Midford Brook is a small river in Somerset. It is formed by convergence of the Wellow Brook and Cam Brook at Midford. It passes Tucking Mill and joins the River Avon close to the Dundas Aqueduct and the remains of the Somerset Coal Canal. For its entire length it defines the boundary between Bath & North East Somerset and Wiltshire.
This camera was installed and is maintained by the Environment Agency and can be viewed here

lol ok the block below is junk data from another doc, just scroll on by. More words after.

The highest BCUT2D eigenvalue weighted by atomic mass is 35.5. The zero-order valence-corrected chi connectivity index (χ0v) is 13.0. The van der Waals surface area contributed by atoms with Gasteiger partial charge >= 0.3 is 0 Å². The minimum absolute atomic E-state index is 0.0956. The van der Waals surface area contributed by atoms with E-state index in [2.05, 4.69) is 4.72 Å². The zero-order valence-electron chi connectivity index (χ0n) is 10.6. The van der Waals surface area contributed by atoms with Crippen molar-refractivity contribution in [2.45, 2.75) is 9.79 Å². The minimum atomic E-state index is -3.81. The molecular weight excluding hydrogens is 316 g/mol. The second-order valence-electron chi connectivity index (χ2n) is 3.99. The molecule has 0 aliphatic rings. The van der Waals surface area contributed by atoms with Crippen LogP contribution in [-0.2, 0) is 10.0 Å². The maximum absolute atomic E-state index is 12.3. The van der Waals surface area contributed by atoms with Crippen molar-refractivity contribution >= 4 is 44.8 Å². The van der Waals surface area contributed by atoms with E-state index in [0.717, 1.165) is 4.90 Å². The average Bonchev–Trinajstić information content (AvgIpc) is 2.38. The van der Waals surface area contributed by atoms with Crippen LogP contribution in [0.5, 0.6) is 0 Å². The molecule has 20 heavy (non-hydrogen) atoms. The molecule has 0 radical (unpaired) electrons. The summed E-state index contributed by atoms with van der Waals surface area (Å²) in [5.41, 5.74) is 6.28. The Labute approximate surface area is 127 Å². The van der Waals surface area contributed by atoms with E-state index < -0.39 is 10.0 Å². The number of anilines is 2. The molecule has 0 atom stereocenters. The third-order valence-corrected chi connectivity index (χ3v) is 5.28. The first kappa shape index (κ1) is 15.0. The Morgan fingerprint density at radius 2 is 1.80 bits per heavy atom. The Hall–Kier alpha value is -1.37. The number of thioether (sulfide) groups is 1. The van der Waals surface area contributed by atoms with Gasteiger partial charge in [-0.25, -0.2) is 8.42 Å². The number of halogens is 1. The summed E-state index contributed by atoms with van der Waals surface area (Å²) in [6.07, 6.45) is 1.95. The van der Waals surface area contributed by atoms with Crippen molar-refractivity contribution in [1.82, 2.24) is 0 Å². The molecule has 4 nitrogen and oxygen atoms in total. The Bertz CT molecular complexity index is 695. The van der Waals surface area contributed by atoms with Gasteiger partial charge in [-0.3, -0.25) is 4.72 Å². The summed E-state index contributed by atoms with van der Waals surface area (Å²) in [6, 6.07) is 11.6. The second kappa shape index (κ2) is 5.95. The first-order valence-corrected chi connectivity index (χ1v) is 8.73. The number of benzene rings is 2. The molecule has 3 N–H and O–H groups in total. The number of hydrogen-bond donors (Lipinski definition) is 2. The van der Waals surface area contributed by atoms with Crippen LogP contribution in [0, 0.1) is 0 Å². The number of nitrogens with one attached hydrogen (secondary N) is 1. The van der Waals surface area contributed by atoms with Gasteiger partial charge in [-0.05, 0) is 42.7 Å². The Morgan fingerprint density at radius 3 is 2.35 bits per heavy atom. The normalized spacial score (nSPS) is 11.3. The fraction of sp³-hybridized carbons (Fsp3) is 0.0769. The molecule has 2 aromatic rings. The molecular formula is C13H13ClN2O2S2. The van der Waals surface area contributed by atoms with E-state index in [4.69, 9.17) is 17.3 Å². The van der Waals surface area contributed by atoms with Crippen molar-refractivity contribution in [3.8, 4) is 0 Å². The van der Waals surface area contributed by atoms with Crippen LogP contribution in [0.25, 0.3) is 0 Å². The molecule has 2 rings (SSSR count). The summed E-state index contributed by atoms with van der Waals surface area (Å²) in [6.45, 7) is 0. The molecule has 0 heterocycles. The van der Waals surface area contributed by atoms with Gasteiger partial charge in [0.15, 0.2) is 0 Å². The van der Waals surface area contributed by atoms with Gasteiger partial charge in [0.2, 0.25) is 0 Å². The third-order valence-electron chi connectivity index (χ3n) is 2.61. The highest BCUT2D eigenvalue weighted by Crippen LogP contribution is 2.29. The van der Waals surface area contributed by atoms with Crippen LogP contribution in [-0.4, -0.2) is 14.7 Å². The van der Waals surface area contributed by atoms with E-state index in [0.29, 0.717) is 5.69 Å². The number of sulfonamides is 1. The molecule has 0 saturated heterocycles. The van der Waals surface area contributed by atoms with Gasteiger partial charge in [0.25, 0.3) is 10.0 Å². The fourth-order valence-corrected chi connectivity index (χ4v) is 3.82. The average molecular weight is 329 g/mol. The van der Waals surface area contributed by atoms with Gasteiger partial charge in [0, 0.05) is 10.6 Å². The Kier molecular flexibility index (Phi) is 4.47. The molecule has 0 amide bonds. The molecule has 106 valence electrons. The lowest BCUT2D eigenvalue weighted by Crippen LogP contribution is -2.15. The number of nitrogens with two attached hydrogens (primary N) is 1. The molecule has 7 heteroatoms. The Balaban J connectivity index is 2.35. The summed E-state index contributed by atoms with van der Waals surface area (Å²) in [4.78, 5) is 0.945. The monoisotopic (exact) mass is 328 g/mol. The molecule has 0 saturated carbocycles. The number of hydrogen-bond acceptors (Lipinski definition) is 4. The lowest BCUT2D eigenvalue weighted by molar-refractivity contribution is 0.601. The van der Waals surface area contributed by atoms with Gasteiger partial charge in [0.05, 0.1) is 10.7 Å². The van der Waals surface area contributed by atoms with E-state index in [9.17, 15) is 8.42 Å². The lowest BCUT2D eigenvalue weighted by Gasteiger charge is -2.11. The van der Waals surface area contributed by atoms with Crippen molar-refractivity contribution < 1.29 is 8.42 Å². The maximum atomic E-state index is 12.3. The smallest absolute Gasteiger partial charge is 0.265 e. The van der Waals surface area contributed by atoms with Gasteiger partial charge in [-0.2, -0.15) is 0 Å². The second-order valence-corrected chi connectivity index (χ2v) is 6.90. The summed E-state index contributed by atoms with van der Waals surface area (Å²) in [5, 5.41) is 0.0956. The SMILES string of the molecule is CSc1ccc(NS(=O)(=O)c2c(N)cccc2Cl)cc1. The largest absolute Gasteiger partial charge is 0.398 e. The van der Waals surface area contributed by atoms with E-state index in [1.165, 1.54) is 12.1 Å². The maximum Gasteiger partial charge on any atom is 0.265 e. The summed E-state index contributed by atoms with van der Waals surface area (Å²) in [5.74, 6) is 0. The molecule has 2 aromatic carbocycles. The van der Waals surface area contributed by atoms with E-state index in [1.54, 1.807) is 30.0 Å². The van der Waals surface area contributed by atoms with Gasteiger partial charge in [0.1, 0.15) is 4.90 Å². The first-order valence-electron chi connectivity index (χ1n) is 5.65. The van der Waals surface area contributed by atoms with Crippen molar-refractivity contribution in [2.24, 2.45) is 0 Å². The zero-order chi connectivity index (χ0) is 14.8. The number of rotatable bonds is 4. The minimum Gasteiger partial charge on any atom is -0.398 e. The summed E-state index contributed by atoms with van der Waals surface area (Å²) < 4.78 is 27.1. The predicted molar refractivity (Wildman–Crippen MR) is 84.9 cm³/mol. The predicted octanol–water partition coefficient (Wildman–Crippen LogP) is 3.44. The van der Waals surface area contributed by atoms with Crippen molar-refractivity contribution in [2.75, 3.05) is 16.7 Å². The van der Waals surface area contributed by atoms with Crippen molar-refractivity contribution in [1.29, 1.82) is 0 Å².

. All content is available under the Open Government Licence v3.0. The Midford Brook has a catchment area of 147.4 km2 which is largely over impermeable Lias. The deep steep-sided valley means that it responds rapidly to rainfall. The usual range of the Midford Brook at Midford is between 0.50m and 2.90m. It has been between these levels for 90% of the time since monitoring began. The typical recent level of the Midford Brook at Midford over the past 12 months has been between 0.45m and 2.20m. It has been between these levels for at least 150 days in the past year. The highest level ever recorded at the Midford Brook at Midford is 3.61m, reached on Thursday 11th July 1968 at 8:00am. In the village, straddling the B3110 road, is the disused viaduct of the Somerset and Dorset Joint Railway and close by are the remains of a lesser viaduct that once carried the Somerset Coal Canal, and later the Great Western branch line from Limpley Stoke to Hallatrow. Midford railway station, on the S&DJR line served the village until 1966. That line is now on the route of NCR 24, the Colliers Way. Bristol and North Somerset Railway bridge over Midford Brook The Somerset and Dorset Joint Railway passes over the Bristol and North Somerset Railway's viaduct on an even taller viaduct. For about four years from 1911 to 1915, Midford had a second railway station: Midford Halt railway station on the Limpley Stoke to Camerton railway that followed the former Somerset Coal Canal. At Camerton it made an end-on junction with a branch from Hallatrow on the former Bristol & North Somerset Railway. The line was open to passenger traffic for only seven years in all, from 1910 to 1915, and from 1923 to 1925. Midford Halt opened a year late and then did not reopen for the second period.